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Tiny critters will work for free
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Tiny critters will work for free

DODGEVILLE, Wis. – 1dr Acres Farm near Dodgeville, managed by Cherrie Nolden and Allen Philo, has 50 acres on the home farm along with 80 acres of additional forest. The two rotationally graze goats, horses, beef, sheep, pigs and poultry – all protected by guardian dogs that allow them to keep the animals on-pasture year-round. They use continuous perennial cover and holistic planned grazing with multiple species along with properly timed conventional fertility applications. The farm is surrounded by buffers of tall vegetation that intercept water and nutrients.

All that allows them to manage for different varieties of dung beetles – farm critters that work for free.

Cherrie Nolden, a doctoral candidate in animal and dairy science at the University of Wisconsin-Madison, said the farm was a corn field when she purchased it and converted it to perennial pasture. By managing the farm using holistic planned grazing and minimal de-worming they are able to attract and maintain a population of existing dung beetles. Of the three types of dung beetles – dwellers, tunnelers and rollers – she has tunnelers and dwellers.

Collecting dung beetles from manure samples on a farm involves grabbing a manure pat, sticking it in a bucket of water and waiting as the dung beetles float up.

“With management that promotes dung beetles you get improved soil-nutrient cycling, better soil structure, increased forage production and water infiltration,” Nolden said. “They’re very beneficial when we manage for them.”

Management practices such as avoiding macrocyclic lactones found in de-wormers, which cause dung-beetle larvae to die, help the population thrive, she said. So she de-worms in winter.

Because the dweller species of dung beetles spend their entire life cycle in manure pats, they’re aided by manure being left in pastures undisturbed for the four to six weeks it takes for dweller larvae to emerge as adults.

“If you have a shorter rotation length than that, having the same species come through the paddock works because they naturally avoid their own manure,” she said.

A tunneling species, Onthophagus Hecate, is prolific on the farm. She said it’s good for soil health because it takes manure and buries it below the pat in the soil, while bringing soil up to the surface. That improves soil aeration. The Onthophagus hecate likely has two generations per summer.

“It lays its egg in each little dung ball that it buries,” Nolden said.

Any farm that manages for them should be able to have them thrive and be able to benefit from beetle activities, she said.

Nadine Kriska, a professor of biology at UW-Whitewater, is a beetle taxonomist with a background in Wisconsin scarab beetles. There are several different types of dung beetles found in Wisconsin, she said. Wisconsin is a unique state because of the area referred to as the tension zone in mid-Wisconsin. The area has flora and fauna that are in the northernmost and southernmost zone for numerous species of plants and animals. There are native species consisting of the three dung-beetle types – rollers, tunnelers and dwellers – but there are also non-native species of European origin, many of which are dwellers along with a few tunnelers.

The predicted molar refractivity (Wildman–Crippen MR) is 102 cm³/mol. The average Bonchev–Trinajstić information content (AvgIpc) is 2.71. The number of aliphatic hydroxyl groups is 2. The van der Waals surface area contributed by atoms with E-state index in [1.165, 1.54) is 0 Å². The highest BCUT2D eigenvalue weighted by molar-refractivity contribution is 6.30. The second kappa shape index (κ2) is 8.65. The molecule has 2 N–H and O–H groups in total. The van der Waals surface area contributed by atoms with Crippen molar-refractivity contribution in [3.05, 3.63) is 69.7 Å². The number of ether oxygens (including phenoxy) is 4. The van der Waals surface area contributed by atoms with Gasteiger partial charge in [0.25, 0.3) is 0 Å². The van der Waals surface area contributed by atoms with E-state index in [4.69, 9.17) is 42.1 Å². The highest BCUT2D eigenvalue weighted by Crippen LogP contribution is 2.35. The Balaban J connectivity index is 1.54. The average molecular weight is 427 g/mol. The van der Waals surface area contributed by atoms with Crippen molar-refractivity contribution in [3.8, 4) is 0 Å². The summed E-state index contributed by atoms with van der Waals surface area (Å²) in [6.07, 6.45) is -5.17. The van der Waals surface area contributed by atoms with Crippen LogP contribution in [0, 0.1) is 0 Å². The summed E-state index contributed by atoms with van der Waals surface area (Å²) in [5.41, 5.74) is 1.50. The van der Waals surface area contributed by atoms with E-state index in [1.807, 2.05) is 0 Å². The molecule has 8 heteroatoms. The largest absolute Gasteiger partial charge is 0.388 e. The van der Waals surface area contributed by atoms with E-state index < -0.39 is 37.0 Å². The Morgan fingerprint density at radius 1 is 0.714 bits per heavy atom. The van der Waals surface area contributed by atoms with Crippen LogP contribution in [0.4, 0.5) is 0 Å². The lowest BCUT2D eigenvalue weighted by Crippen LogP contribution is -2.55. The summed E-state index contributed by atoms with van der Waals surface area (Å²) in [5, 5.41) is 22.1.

“We don’t get a lot of rollers; perhaps five roller species occur here and they’re not in very large numbers,” she said.

Dwellers and tunnelers occur in Wisconsin pastures. Because of Wisconsin’s cold winters there isn’t any dung-beetle activity in winter months. In contrast southern dung beetles are active year round, she said. Wisconsin has less turnover with the breakdown of cow patties even during the spring through fall months compared to the south.

Wisconsin’s dung beetles found in pastures are “generalists,” Kriska said. They utilize the dung from whatever livestock are present. But pig dung is especially useful for baited pitfall traps, which are used to catch and identify dung beetles. A trap is a plastic cup placed in the ground with the lip flush to the ground surface. By adding a container of pig dung to a cup hovering over the lower cup, one can monitor what falls in the cup during a period of a few days.

“For some reason dung beetles are really into that pig dung from what I’ve seen in my trapping,” she said. “(But) for a lot of native dung beetles that we have in Wisconsin we find them specific to deer dung or owl pellets.”

And some will only be present in squirrel nests.

In Wisconsin pasture species there’s a lot of smaller dwellers that spend their entire lives at the interface between the patty and the ground. Tunnelers make their tunnels directly below the patty, as deep as a foot.

“With the tunnelers in particular they’re important in overturning the soil and mixing nutrients as well as bringing those things down to feed their larvae,” Kriska said.

Nolden and Kriska spoke as part of a Michael Fields Agricultural Institute virtual field day, “Dung Beetles – Free Labor for Healthy Pastures & Clean Water,” supported by the UW-Division of Extension and the Wisconsin Department of Agriculture, Trade and Consumer Protection. Visit michaelfields.org for more information.

Greg Galbraith, a former dairy farmer who owns woodlot property in eastern Marathon County, Wisconsin, writes about the rapidly changing nature of the agricultural landscape. He has built a lifetime connection to the land and those who farm it.

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